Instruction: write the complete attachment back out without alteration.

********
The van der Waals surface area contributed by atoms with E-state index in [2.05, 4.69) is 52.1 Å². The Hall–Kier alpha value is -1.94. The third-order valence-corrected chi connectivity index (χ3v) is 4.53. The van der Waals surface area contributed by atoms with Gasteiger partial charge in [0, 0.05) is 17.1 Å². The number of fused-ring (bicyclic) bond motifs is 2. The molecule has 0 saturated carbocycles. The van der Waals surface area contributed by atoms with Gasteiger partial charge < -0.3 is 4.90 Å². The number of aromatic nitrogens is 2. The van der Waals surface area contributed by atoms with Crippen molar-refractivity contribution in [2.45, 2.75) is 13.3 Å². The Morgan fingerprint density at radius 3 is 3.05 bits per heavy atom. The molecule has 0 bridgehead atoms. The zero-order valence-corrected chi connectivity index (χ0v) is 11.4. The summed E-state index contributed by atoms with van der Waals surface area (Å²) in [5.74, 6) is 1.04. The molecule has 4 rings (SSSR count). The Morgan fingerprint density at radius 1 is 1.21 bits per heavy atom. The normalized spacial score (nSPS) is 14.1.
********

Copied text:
The van der Waals surface area contributed by atoms with E-state index in [2.05, 4.69) is 52.1 Å². The Hall–Kier alpha value is -1.94. The third-order valence-corrected chi connectivity index (χ3v) is 4.53. The van der Waals surface area contributed by atoms with Gasteiger partial charge in [0, 0.05) is 17.1 Å². The number of fused-ring (bicyclic) bond motifs is 2. The molecule has 0 saturated carbocycles. The van der Waals surface area contributed by atoms with Gasteiger partial charge < -0.3 is 4.90 Å². The number of aromatic nitrogens is 2. The van der Waals surface area contributed by atoms with Crippen molar-refractivity contribution in [2.45, 2.75) is 13.3 Å². The Morgan fingerprint density at radius 3 is 3.05 bits per heavy atom. The molecule has 0 bridgehead atoms. The zero-order valence-corrected chi connectivity index (χ0v) is 11.4. The summed E-state index contributed by atoms with van der Waals surface area (Å²) in [5.74, 6) is 1.04. The molecule has 4 rings (SSSR count). The Morgan fingerprint density at radius 1 is 1.21 bits per heavy atom. The normalized spacial score (nSPS) is 14.1.